If you're not comfortable with certain breeds, for example, have a list of aggressive breeds in your policy that are excluded. You can also limit how many pets your tenants have. Maybe you just want to allow one dog or two cats. You can set requirements for the age of a pet and the size of a pet. Minimize your risk by including pet information and establishing restrictions. Decide what you're comfortable with, and create your pet policy around that comfort level. Don't be too strict by banning all pets, but have some restrictions in place, so you're covered.

Keep in mind that your pet policy cannot apply to emotional support or service animals. These are working animals; they are not pets. Unless it’s a reptile that’s not a turtle or an exotic animal, you cannot restrict the working animal because of its species or breed. You also cannot charge a fee for the working animal. You can try to contest the working animal in court, perhaps because it may be a risk to others, but the court will most likely side with the animal owner.

Running a Business out of the Rental Property

Allowing your tenant to run a business out of their rental property is like letting them own a pet: it’s usually okay so long as they cover the liabilities and, in the long run, it can save you from vacancies. Outline the stipulations for what sort of businesses are acceptable to run and under what circumstances to reduce liabilities. 

The goal is to limit landlord liability and the effect the business may have on your investment and your neighbors. 

  • Injury from people coming and going more often to receive goods or services. 
  • If a business eats up more utilities, then bills could go up.
  • Increased wear and tear.
  • Noise complaints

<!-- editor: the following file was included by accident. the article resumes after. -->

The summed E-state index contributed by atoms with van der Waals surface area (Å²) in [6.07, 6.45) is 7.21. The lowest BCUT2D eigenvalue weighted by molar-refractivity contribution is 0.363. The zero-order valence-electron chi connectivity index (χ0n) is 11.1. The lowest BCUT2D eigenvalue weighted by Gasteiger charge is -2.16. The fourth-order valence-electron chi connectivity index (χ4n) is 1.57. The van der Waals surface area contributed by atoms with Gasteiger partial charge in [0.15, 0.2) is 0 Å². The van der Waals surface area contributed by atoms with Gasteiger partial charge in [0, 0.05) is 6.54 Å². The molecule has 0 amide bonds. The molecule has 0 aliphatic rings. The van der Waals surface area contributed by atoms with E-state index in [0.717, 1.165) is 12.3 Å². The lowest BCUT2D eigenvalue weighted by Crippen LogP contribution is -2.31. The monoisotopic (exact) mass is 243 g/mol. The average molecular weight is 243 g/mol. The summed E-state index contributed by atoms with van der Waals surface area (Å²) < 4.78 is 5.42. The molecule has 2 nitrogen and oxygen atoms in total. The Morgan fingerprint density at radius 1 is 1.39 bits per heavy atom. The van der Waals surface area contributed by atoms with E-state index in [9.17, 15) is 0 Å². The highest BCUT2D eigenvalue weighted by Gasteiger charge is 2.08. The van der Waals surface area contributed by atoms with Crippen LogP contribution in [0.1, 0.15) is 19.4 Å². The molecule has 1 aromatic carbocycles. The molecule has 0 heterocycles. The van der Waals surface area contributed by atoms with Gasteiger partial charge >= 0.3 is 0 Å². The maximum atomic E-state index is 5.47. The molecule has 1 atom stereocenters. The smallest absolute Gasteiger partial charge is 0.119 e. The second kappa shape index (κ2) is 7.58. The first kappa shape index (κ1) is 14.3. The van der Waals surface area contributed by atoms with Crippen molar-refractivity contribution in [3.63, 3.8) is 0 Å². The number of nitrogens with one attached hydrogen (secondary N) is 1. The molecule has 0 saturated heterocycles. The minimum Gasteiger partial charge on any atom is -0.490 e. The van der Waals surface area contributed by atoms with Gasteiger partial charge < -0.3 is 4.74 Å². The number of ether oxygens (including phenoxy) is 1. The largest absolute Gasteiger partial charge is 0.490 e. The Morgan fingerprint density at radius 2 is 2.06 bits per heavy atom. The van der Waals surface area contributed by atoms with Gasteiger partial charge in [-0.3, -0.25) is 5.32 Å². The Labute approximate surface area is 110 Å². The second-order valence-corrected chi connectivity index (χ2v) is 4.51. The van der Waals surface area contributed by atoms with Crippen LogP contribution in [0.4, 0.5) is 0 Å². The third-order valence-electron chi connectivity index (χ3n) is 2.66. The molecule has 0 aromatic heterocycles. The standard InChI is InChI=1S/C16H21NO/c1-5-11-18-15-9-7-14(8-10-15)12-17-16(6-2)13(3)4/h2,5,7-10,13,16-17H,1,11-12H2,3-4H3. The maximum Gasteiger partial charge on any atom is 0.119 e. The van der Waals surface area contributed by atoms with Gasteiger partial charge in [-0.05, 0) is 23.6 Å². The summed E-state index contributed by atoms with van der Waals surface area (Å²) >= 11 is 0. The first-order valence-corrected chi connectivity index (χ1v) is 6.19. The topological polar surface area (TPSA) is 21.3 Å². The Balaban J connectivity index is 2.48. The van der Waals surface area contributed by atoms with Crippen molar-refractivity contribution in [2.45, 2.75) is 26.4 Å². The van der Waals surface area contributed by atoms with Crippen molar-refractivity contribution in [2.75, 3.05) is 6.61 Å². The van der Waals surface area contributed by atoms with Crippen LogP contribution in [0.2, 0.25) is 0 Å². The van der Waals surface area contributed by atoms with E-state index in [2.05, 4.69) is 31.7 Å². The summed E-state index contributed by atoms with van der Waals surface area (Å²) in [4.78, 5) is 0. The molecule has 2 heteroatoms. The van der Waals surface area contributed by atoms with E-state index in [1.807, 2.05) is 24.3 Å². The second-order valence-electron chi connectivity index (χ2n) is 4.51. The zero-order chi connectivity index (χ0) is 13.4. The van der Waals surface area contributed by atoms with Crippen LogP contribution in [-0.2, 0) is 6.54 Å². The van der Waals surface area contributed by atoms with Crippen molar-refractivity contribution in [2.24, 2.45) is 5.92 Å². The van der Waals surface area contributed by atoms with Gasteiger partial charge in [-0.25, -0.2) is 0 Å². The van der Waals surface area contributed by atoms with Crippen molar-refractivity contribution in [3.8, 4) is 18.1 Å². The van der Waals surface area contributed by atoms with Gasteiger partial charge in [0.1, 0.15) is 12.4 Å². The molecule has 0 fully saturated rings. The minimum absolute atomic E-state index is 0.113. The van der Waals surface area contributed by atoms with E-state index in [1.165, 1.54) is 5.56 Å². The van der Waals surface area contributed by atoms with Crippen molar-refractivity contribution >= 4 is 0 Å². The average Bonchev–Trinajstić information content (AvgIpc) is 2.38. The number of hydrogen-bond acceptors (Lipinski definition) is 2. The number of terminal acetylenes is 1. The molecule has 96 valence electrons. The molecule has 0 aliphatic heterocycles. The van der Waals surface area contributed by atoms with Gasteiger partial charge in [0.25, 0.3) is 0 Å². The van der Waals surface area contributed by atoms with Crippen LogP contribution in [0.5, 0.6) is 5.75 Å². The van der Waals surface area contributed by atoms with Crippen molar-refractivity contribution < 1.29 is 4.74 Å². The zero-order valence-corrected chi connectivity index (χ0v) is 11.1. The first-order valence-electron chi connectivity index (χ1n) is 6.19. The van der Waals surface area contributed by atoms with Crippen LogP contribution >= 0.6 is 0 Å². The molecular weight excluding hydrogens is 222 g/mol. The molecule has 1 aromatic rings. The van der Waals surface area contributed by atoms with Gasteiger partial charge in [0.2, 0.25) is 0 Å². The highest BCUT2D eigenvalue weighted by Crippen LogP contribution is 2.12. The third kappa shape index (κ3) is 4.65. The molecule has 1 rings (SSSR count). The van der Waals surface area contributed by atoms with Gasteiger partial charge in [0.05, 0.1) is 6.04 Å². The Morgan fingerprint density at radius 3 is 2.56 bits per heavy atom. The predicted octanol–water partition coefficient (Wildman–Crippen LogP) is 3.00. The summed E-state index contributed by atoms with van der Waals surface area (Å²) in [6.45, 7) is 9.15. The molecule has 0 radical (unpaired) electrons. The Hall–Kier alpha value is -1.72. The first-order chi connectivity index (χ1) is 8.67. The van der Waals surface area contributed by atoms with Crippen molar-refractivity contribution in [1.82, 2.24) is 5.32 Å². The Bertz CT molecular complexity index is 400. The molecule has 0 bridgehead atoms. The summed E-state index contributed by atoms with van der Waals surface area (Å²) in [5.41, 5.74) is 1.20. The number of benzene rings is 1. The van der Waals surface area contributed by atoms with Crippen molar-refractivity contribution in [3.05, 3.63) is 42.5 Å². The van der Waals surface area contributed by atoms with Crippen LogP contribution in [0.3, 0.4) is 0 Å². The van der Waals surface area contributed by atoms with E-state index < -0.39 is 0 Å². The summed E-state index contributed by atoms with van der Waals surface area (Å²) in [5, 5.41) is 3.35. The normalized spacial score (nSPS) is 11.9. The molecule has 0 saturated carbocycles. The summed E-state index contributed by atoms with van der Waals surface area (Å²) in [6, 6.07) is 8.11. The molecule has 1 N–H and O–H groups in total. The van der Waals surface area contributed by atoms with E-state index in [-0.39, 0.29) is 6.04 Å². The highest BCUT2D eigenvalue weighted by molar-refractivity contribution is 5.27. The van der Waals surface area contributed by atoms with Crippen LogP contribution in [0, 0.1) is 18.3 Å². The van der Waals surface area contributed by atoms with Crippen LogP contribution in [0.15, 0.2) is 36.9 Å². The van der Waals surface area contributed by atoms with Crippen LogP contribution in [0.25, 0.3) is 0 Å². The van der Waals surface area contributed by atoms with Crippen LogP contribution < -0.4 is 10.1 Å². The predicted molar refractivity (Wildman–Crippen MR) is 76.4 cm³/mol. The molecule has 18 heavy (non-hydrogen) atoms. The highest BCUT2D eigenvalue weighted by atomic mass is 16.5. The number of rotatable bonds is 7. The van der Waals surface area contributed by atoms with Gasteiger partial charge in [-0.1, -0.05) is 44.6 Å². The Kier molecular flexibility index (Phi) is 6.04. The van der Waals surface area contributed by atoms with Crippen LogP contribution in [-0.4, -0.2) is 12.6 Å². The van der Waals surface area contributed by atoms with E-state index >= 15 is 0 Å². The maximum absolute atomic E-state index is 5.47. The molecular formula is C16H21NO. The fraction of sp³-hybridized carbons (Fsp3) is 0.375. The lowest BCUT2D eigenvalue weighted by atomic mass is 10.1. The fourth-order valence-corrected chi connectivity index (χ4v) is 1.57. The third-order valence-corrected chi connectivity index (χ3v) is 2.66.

Consider a questionnaire that makes it easier to determine if it’s okay to run a business. 

  • What is the goal of the business?
  • What are the inventory needs?
  • What are the hours of operation?
  • What will be the client or customer interaction on the rental property?
  • Will parking be necessary for customers or services?
  • How many employees will be working on the property?
  • Where will the work be done on the property?
  • What tools or equipment are necessary for the business?

Early Lease Terminations

Nothing drives the point home about consequences for rule violations like a conversation about early lease terminations. There are all sorts of reasons a tenant may terminate their lease.

  • Active Military Duty: Tenants have to give 30 days’ notice of early termination if they're called into service. After that, they don't have to make any payments. 
  • Breaking a Month-to-Month Lease: The amount of notice a tenant is owed depends on the locality. 
  • Divorce, Illness, or Non-Negotiable Job Transfer: A tenant may request early lease termination due to an unexpected life event. In those cases, they will likely pay for the property while it's vacant. During that time, you are legally obligated to actively look for new tenants.
  • Domestic Violence: People subjected to domestic violence, stalking, abuse, or sexual assault can break their lease early so long as they have the right paperwork. After that, they don’t have to pay rent after 14 days.
  • Violations of Privacy: In most states, a tenant needs 24 to 48 hours’ notice before someone enters their property. Repeated violations can be grounds for a code violation report or a suit. 
  • Lease Agreement Violations: Early lease termination can be used as the punishment for some lease violations, like letting someone move in without permission or intentional property damage. 
  • Loss of Employment: If a tenant cannot pay rent because of reduced hours, wages, or layoffs. Permitting an early termination is easier than an eviction. The usual fee is two months’ rent.
  • Uninhabitable Living Conditions: The implied right of habitability is one of the things required of property management by law. It’s a tenant’s right to a livable space. Depending on the state, if this right is violated, the renter may break the lease with zero responsibility to pay any remaining rent. So make sure to make needed repairs ASAP!

Guest Policy

A guest staying too long is a preventable common lease violation. Having someone visit for a week or even stay over regularly isn't uncommon and shouldn't be discouraged. It would be unreasonable to forbid these sorts of visits. 

However, you may want to prevent your rental property from being used as a short-term rental or from having someone functionally move in and be a new, unofficial, and/or unpaying tenant. Consider a fee for any guests who stay more than a certain number of days per month.

Surprising Landlord Liabilities

There are some surprising landlord liabilities, but once you know what they are, you will no longer be surprised.